Into The Highlands We Go: Glencoe’s Lost Valley & Clachaig Inn

Today started out with the most amazing Scottish breakfast at Culag Lochside Guesthouse.  The owner, Patrick, is the nicest man who just loves making his guests feel at home. Everything on our plates came from a short distance away and it was the perfect meal to start our day in the highlands. The full Scottish breakfast was a highlight throughout the entire trip. Little did we know how happily fed we would be. Continental breakfasts in the U.S. can’t compete!

We struck out early for Glencoe and went straight to the Three Sisters.  The entire drive was a dream.  We drove the length of Loch Lomond and passed through some really quaint towns.  The scenery became more and more dynamic, and finally we saw a sign that said “Welcome to the Highlands” with snow capped peaks in the background. Even though we missed the sign, I made Rob stop for a picture. The whole place looked like a scene from Lord of the Rings.


The Glen Coe is simply stunning. This is one of Scotland’s most historic glens, where a famous massacre took place in 1692. Surrounding peaks form this valley awash in waterfalls, lochs, and heaths which take one’s imagination to clans that once lived on this land.  How on earth did they carve out a life for themselves here? The beauty was jaw dropping.

We hiked to the Lost Valley from the Three Sisters car park. The rain was intermittent, and even though a misty wall of clouds was working its way toward us, we struck out on the trail.

Moss covered everything. Dried heather brushed past our legs as we crossed through terrain sliced with stone steps, flowing with fresh foamy rivers, and craggy hillsides.  The view behind us keep getting farther and deeper as we climbed. The trail ascends over a thousand feet in a mile, a respectable difficulty level even for folks used to hiking in the mountains.

We came to a river crossing with water flowing quite quickly and had to decide whether to cross or turn back. Cross we did! Thankfully the rocks weren’t slippery and we found our way even though it was deep enough to flow right into our shoes. Would recommend removing shoes for stream crossings.

As we continued upward the rain grew steadier and the wind blew it right down on us. The scenery kept us going until we reached a high viewpoint above the Lost Valley.  What a sight. The snowy peak in the distance kept shifting in and out of view. The grandeur of what we were seeing was not lost on me.  Trees climbed the hill to our right, and to our left a waterfall came tumbling down.  It was heaven on earth.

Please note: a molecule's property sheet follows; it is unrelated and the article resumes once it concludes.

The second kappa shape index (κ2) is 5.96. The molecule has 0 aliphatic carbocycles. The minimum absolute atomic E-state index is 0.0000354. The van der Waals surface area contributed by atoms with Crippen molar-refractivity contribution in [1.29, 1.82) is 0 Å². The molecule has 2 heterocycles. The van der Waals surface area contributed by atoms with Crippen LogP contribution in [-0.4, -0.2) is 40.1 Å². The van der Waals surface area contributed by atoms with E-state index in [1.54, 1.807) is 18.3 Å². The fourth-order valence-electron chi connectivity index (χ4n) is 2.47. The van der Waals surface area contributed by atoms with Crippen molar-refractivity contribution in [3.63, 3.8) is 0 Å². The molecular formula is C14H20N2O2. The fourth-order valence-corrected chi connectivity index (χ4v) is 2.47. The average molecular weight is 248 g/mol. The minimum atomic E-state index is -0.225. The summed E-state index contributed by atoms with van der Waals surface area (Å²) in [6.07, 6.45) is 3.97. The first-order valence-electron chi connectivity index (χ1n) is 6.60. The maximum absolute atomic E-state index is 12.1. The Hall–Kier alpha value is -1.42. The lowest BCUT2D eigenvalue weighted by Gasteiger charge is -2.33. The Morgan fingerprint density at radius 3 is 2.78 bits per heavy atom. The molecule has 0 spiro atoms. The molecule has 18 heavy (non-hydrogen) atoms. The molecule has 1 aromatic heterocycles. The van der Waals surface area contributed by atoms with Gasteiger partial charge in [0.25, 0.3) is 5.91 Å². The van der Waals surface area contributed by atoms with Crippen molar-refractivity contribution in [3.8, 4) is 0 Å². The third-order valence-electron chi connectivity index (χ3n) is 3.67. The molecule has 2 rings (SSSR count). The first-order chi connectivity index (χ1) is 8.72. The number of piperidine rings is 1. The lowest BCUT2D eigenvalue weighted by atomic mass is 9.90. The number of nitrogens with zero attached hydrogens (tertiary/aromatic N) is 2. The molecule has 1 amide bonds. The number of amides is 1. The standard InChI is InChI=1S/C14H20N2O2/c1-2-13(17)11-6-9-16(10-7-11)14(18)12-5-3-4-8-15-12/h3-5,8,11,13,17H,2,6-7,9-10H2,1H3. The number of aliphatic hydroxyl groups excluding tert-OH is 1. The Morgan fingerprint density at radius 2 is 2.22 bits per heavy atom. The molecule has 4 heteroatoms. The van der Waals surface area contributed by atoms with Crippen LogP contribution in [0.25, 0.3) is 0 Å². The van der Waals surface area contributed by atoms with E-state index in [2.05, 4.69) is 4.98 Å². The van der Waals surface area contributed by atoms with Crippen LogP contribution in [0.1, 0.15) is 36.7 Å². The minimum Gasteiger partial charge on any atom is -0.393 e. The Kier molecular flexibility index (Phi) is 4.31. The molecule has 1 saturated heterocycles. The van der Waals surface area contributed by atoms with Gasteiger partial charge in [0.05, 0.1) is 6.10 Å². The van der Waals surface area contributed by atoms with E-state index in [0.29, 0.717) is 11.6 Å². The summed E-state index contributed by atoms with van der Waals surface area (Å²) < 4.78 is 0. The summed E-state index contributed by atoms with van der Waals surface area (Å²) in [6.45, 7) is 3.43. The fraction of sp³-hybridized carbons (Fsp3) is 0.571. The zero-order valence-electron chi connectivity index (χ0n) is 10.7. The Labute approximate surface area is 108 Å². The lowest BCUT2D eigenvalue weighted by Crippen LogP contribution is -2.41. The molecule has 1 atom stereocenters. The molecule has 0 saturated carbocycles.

(Click below for a short video. Be sure YouTube is set to play in HD)

As we headed back, I crouched and grabbed hold of whatever I could to keep from slipping while enjoying the views as the clouds once again cleared. I get why this place is filled with magic and faeries.


After a thorough soaking, we sought the shelter of the Clachaig Inn for a flight of local beer.  I imagine the place is usually bustling with people, and we enjoyed the quiet of midday in the Boots Bar.

On the hill across from the inn sits the location where Hagrid’s Hut was in the Harry Potter films. If you walk up the hill, you can see a very small, unassuming little loch and get the same view that was captured by Ron, Hermione, and Harry when they went to visit Hagrid. The location is so perfectly out of the way, quiet enough for a magical gamekeeper’s residence.

 Straight into Glencoe we went, a charming little village that we drove right through until we reached the Ballachulish visitor center, a nice shop/cafe/information stop.


The Loch Leven Hotel was our resting place for the night, and since our room wasn’t ready for 40 minutes, we walked down the path beside the loch.

There was a tiny harbor with sailboats resting beside a peninsula that looked like an island. We hopped onto it and climbed over the small knoll to the edge where we could see distant hills as they were engulfed in mist.


We decided to explore a bit in Fort William and arrived just before 4 pm, which was lucky because everything there closes at 5 pm, so we were able to buy a few gifts and get a general sense of the town.  There are several outfitters here, a train station, little shops and restaurants. High Street is the main strip in town, but looked touristy, so we were glad to be there on a quiet day in the rain as opposed to the height of summer. I found myself envying the backpackers who strolled into town fresh off the soggy West Highland Way, a 96 mile trail that is Scotland’s version of the AT.  Someday…

All the views of the mountains across the loch were completely obscured by the rain and clouds, and we were so thankful that the earlier part of the day had been clearer in Glencoe.  Our dinner at the hotel was lovely with fish and chips, falafel, and sticky toffee pudding. I want to hike more and go to the top of Ben Nevis, the highest peak in Scotland, but with the chilly, rainy weather and a 4000+ ft of elevation gain, we’ll have to save it for another trip.

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